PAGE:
The Chondrichthyes, also called elasmobranchii, comprise sharks, rays, skates, chimaeras, etc. Fishes are essentially aquatic and jaw-bearing true vertebrates. This class is specially known for their unimaginable number (about 40,000 species) and bewildering forms. They are characterized by having streamlined bodies, covered with scales. The presence of gills for respiration and paired fins for swimming. They belong to the superclass Pisces which can be sorted out into two distinct evolutionary lines cartilaginous Fishes of Chondrichthyes (Gr. chondros, cartilage + ichthys, fish) and bony fishes or Osteichthyes (Gr. osteon. bore).
Sharks (sub-order Pleurotremata) are usually somewhat fusiform and slightly compressed laterally. Rays occupy a separate sub-order (Hypotremata), but despite their radical dorso-ventral compression, the migration of the eyes to the dorsal surface, and their apparent dissimilarity from the sharks in other ways, the two groups have many features in common.
The flattened form of the rays is an adaptation to a bottom-dwelling existence. They can commonly be seen gliding along the bottom of all relatively warm seas, and they extend into circumpolar regions as well. Although they are popularly supposed to be confined to shallow waters, some inhabit great depths and are blind.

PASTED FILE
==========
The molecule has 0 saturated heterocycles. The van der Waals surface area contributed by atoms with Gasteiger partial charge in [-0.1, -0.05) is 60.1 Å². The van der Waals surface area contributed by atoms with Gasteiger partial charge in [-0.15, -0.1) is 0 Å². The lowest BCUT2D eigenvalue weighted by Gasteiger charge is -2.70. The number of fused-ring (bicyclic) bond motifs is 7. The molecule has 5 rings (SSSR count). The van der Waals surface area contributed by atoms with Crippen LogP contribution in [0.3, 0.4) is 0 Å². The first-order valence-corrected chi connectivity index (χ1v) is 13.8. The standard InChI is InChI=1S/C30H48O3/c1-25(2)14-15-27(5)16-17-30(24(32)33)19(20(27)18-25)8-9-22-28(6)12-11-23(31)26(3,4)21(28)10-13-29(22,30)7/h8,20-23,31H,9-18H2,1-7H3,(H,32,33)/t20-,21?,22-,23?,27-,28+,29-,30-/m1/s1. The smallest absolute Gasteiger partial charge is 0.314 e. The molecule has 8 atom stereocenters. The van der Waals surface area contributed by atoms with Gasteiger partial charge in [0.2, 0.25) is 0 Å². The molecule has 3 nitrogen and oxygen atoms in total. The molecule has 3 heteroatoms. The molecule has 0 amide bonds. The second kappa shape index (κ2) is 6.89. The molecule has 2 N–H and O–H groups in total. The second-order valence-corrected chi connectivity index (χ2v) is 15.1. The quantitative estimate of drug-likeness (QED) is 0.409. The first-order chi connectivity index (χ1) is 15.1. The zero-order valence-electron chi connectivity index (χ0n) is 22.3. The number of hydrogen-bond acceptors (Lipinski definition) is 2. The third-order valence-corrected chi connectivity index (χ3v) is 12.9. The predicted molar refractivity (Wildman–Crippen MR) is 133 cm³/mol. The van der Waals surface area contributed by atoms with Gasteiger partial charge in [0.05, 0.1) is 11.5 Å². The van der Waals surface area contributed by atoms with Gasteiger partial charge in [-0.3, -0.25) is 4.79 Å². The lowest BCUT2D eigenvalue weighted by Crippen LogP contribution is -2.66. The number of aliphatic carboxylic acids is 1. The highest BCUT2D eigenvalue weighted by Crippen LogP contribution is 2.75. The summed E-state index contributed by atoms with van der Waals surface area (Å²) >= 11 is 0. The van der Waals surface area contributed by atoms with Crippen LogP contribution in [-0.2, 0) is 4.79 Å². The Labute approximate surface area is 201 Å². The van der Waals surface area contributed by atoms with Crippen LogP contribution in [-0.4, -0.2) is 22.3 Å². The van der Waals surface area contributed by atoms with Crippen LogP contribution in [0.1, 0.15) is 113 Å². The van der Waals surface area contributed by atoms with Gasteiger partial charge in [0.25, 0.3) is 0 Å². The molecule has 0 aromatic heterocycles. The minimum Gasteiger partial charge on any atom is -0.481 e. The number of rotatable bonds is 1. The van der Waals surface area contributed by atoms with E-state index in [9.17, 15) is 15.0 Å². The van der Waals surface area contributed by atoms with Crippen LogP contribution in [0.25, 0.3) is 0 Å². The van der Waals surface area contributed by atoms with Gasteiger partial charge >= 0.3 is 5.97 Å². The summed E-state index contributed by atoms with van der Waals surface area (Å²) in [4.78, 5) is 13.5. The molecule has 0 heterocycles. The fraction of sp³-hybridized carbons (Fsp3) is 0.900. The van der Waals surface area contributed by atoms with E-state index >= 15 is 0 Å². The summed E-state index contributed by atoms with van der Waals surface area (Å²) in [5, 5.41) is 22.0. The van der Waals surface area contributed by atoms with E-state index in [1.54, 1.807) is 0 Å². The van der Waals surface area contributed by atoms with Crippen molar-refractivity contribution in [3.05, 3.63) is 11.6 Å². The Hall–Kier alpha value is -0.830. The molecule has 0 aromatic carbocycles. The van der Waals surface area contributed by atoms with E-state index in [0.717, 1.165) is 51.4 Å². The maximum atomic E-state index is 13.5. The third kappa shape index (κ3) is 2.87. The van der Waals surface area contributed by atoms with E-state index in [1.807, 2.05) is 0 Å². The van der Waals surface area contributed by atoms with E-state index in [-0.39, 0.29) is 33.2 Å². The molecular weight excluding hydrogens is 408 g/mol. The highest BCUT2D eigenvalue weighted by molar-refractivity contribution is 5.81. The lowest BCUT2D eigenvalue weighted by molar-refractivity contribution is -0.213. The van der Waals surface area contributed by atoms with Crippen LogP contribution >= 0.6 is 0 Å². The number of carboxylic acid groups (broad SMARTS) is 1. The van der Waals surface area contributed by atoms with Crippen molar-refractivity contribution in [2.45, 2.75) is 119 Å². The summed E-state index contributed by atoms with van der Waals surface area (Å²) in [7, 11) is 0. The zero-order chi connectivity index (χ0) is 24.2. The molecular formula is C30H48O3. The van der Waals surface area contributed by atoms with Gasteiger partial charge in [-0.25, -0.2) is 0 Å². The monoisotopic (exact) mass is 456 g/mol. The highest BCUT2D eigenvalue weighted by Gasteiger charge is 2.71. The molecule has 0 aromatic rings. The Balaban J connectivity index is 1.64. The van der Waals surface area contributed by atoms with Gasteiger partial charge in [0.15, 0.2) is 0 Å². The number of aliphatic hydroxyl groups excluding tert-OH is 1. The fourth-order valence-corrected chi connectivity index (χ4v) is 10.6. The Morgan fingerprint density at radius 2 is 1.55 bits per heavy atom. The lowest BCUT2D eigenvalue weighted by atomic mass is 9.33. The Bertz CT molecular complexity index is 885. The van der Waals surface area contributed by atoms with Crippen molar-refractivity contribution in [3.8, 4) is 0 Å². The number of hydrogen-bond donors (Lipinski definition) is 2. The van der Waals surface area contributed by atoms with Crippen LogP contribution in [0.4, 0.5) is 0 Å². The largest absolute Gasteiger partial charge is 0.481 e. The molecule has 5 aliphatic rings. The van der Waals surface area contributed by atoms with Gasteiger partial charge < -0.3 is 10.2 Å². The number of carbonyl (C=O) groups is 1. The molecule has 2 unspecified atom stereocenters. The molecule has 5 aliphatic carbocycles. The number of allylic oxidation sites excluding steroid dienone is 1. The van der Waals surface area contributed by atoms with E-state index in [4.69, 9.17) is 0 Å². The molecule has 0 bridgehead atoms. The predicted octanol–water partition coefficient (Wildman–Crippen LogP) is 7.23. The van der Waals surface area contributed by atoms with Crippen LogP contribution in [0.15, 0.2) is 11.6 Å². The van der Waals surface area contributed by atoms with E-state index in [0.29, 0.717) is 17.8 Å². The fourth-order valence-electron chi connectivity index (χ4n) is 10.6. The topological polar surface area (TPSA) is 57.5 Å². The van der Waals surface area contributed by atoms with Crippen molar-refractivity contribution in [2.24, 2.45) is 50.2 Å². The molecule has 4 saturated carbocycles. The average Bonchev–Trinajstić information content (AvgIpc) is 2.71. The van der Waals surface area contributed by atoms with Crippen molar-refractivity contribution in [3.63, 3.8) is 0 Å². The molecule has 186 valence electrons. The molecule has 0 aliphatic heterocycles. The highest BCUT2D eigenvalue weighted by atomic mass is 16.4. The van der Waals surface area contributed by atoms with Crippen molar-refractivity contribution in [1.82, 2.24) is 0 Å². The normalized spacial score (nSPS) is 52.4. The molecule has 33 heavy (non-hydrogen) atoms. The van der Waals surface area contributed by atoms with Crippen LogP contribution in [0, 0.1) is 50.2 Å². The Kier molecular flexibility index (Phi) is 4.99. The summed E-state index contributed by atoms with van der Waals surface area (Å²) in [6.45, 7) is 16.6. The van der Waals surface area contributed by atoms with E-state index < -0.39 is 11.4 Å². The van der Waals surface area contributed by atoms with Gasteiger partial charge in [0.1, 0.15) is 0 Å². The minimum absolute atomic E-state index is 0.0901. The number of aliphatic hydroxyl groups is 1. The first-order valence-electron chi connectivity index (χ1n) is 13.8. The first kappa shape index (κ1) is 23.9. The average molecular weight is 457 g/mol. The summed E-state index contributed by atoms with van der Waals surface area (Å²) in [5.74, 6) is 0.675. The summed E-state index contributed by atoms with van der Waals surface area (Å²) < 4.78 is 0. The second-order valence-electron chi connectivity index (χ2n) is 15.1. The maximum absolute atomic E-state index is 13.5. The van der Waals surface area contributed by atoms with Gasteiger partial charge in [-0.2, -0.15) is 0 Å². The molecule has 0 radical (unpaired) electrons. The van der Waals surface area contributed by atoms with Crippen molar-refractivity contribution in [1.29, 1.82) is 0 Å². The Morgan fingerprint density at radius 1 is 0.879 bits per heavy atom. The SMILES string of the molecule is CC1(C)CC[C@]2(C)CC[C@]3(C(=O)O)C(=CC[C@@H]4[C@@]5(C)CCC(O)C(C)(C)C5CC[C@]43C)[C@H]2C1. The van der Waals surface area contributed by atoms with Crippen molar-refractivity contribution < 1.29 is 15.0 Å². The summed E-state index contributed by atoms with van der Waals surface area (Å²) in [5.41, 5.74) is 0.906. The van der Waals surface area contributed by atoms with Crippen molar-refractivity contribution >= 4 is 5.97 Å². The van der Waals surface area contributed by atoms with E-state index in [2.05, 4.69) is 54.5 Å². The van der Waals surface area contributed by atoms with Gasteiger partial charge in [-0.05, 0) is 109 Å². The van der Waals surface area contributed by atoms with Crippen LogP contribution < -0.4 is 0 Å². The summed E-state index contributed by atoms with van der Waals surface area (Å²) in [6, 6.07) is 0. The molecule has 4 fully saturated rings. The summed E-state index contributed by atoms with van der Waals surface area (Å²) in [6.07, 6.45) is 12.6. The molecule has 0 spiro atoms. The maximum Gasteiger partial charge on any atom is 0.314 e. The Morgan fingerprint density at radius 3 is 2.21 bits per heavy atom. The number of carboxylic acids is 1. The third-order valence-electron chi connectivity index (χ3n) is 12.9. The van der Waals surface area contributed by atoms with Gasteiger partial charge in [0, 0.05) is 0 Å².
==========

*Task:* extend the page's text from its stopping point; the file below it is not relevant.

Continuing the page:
The elasmobranchii head is in many cases produced forwards into a long rostrum. This is of great length and bordered with triangular teeth in the sawsharks (Pristiophorus) and sawfishes (Pristis). In the Hammerhead Shark (Sphyrna = Zygaena) the anterior part of the head is extended transversely and the eyes are carried at the lateral extremities.
There are well-developed median and paired fins. The caudal fin is large and, as a rule, strongly heterocercal in the sharks and shark-like rays. It is reduced in most of the latter group. The dorsal and anal fins are large in the sharks, the former completely divided into two. In the rays the dorsal fin is usually small, and the anal fin absent. The paired fins differ widely in the two groups.
The mouth is situated on the ventral surface of the head, usually a considerable distance from the anterior extremity. In front of each angle of the mouth is the opening of one of the olfactory sacs.
The integument develops any hard parts as is the case in the majority of the Chondrichthyes, they take the form, not of regular scales, as in most other fishes, but of numerous rough, hard placoid scales. These vary greatly in shape, are usually extremely minute, but are in some cases developed, in certain parts of the surface, into prominent tubercles or spines.